Wednesday, April 15, 2009

The Scrapbook - Photo 7

Here is the last part. By the way, I have some more to add to the parts that I already completed (a couple of things I just remembered), and I will be editing the entire story. Once I do this, I will put the entire scrapbook story together as a posting(hopefully this week). In the meantime, if you want to see the other parts, here they are - photo 1, photo 2, photo 3, photo 4, photo 5, and photo 6.

The last section of the scrapbook involves my adult life prior to Quinn’s arrival. We see a photo of a wedding day. The photo shows the wide smiles of a newly married couple, but I now know that the smiles would be far wider had we really known the three beautiful children that we would someday have – including the one that we would chose to have despite the scare of a prenatal diagnosis. We see photos of the birth of our two sons, who are blessed to have the beautiful sister that they now have. They will become better men because of her. I now realize that during pregnancy and childbirth I was na├»ve and took having a healthy baby for granted. Another lesson that I learned from Quinn, for it wasn’t until my third child that I truly realized that having a child is truly a miracle – especially when you have one that has 47 chromosomes. In this section of the scrapbook we see photos of my work with adolescents, some of whom had mild cognitive disabilities or learning disabilities. We can see the passion I have for my career in these photos, but I sometimes missed important things that I now clearly see today – especially the hurtful use of the r-word. There is no more ignoring it for me. In addition, at this time depicted in the scrapbook, I would talk with these young people about what their experiences mean to them, including the experience of having a disability. However, I now know that I was not as fully connected to these discussions as I could have been in my heart and soul, like I am today. For example, recently I spoke with a young man who called himself the r-word and with tears in his eyes, he asked for my opinion of him. This was one of the most significant moments of my career. I felt Quinn’s presence with me and guiding me.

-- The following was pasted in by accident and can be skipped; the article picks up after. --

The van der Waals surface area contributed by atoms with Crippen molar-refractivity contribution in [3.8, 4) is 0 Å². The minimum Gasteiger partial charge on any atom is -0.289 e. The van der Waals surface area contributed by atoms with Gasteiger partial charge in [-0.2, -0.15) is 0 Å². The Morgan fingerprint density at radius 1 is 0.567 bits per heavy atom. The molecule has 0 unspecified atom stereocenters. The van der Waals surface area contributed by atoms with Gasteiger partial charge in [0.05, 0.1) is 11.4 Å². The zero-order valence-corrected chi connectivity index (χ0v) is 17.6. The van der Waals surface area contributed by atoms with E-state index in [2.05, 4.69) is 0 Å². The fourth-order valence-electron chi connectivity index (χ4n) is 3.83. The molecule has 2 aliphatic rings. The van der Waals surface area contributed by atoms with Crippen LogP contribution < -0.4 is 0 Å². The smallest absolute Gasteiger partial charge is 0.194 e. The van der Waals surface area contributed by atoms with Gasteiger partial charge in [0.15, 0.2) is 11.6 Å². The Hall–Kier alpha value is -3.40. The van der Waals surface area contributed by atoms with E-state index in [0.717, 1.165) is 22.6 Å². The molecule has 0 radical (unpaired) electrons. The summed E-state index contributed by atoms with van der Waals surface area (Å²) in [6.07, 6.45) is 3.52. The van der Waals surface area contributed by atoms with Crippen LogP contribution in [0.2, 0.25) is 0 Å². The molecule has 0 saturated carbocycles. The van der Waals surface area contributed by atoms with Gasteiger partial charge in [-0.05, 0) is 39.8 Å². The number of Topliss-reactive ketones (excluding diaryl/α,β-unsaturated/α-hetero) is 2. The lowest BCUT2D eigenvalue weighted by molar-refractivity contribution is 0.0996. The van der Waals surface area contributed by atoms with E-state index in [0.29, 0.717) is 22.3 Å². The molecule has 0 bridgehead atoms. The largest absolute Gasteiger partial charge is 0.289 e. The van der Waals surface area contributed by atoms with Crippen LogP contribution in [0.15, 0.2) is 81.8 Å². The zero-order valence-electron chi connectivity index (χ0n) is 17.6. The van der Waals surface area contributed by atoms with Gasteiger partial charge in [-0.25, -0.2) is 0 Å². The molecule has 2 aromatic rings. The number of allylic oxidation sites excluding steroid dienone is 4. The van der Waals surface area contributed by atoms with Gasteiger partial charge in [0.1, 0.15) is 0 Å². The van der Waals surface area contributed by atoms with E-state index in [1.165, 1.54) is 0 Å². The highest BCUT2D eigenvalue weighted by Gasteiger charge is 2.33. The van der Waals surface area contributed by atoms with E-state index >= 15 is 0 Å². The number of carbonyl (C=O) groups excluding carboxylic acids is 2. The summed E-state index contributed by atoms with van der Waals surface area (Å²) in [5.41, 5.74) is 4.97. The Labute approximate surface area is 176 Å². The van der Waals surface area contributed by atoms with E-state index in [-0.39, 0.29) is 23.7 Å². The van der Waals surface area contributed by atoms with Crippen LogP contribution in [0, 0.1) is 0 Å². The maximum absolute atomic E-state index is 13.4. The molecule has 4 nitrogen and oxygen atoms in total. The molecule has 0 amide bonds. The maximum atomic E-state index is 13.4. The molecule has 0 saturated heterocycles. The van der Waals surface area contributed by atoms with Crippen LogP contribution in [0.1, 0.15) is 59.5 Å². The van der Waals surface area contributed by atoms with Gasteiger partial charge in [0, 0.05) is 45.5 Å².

Having Quinn in my life has brought more insight and reflection than I ever imagined. Some people have told me that it is their belief that I was selected to be a mother of a child with special needs given my experiences and personality. I really don’t think this is the case. I am just like everyone else and it was the roll of the dice that Quinn became my daughter. 47 chromosomes just came with the roll. However, I do think there were significant moments in my life that led me to this point and how I would cope once Quinn entered my life. I think everyone has these moments, whether they want to see them or not. If you ask anyone to reflect upon their life after some significant event, I think they could come up with a similar tale as I have. To me, it is truly remarkable how throughout my life Quinn was with me even though I did not know it. She was there, guiding me through good moments and bad. This scrapbook of sorts – even if it is just my memories – really demonstrates my little girl’s presence throughout my life. I love you, Quinn; thank you for going on this journey with me. Thank you for this beautiful scrapbook that you have given me. I will treasure it always. I am honored to be your mommy.


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